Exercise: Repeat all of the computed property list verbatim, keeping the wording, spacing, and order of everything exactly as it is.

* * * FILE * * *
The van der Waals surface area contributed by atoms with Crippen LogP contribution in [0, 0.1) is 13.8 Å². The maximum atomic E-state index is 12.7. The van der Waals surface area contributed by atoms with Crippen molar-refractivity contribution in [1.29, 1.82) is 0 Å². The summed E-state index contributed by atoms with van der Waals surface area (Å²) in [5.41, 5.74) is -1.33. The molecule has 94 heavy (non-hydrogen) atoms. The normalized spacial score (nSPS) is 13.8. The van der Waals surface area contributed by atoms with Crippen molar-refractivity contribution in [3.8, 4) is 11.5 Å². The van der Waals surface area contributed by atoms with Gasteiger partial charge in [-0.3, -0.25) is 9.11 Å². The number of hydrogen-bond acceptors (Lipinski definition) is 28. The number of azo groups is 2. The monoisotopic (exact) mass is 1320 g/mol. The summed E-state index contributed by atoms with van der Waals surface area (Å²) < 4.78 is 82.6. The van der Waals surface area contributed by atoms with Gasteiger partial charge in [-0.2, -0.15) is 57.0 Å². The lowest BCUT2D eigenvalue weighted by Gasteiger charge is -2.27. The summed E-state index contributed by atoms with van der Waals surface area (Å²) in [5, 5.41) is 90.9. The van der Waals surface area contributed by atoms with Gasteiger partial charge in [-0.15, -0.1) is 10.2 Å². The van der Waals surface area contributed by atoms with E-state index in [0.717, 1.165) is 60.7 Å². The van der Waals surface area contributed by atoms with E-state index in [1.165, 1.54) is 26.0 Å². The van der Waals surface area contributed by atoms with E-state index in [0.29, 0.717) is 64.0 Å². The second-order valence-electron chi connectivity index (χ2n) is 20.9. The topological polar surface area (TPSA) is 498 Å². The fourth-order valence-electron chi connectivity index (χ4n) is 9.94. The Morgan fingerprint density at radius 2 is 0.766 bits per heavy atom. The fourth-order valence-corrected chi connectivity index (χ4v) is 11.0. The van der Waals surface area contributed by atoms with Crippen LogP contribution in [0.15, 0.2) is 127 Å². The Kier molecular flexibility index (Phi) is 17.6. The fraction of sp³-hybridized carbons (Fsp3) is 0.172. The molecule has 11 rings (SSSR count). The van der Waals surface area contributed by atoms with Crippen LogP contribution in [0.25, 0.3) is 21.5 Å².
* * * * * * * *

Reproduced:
The van der Waals surface area contributed by atoms with Crippen LogP contribution in [0, 0.1) is 13.8 Å². The maximum atomic E-state index is 12.7. The van der Waals surface area contributed by atoms with Crippen molar-refractivity contribution in [1.29, 1.82) is 0 Å². The summed E-state index contributed by atoms with van der Waals surface area (Å²) in [5.41, 5.74) is -1.33. The molecule has 94 heavy (non-hydrogen) atoms. The normalized spacial score (nSPS) is 13.8. The van der Waals surface area contributed by atoms with Crippen molar-refractivity contribution in [3.8, 4) is 11.5 Å². The van der Waals surface area contributed by atoms with Gasteiger partial charge in [-0.3, -0.25) is 9.11 Å². The number of hydrogen-bond acceptors (Lipinski definition) is 28. The number of azo groups is 2. The monoisotopic (exact) mass is 1320 g/mol. The summed E-state index contributed by atoms with van der Waals surface area (Å²) < 4.78 is 82.6. The van der Waals surface area contributed by atoms with Gasteiger partial charge in [-0.2, -0.15) is 57.0 Å². The lowest BCUT2D eigenvalue weighted by Gasteiger charge is -2.27. The summed E-state index contributed by atoms with van der Waals surface area (Å²) in [5, 5.41) is 90.9. The van der Waals surface area contributed by atoms with Gasteiger partial charge in [-0.15, -0.1) is 10.2 Å². The van der Waals surface area contributed by atoms with E-state index in [0.717, 1.165) is 60.7 Å². The van der Waals surface area contributed by atoms with E-state index in [1.165, 1.54) is 26.0 Å². The van der Waals surface area contributed by atoms with E-state index in [0.29, 0.717) is 64.0 Å². The second-order valence-electron chi connectivity index (χ2n) is 20.9. The topological polar surface area (TPSA) is 498 Å². The fourth-order valence-electron chi connectivity index (χ4n) is 9.94. The Morgan fingerprint density at radius 2 is 0.766 bits per heavy atom. The fourth-order valence-corrected chi connectivity index (χ4v) is 11.0. The van der Waals surface area contributed by atoms with Crippen LogP contribution in [0.15, 0.2) is 127 Å². The Kier molecular flexibility index (Phi) is 17.6. The fraction of sp³-hybridized carbons (Fsp3) is 0.172. The molecule has 11 rings (SSSR count). The van der Waals surface area contributed by atoms with Crippen LogP contribution in [0.25, 0.3) is 21.5 Å².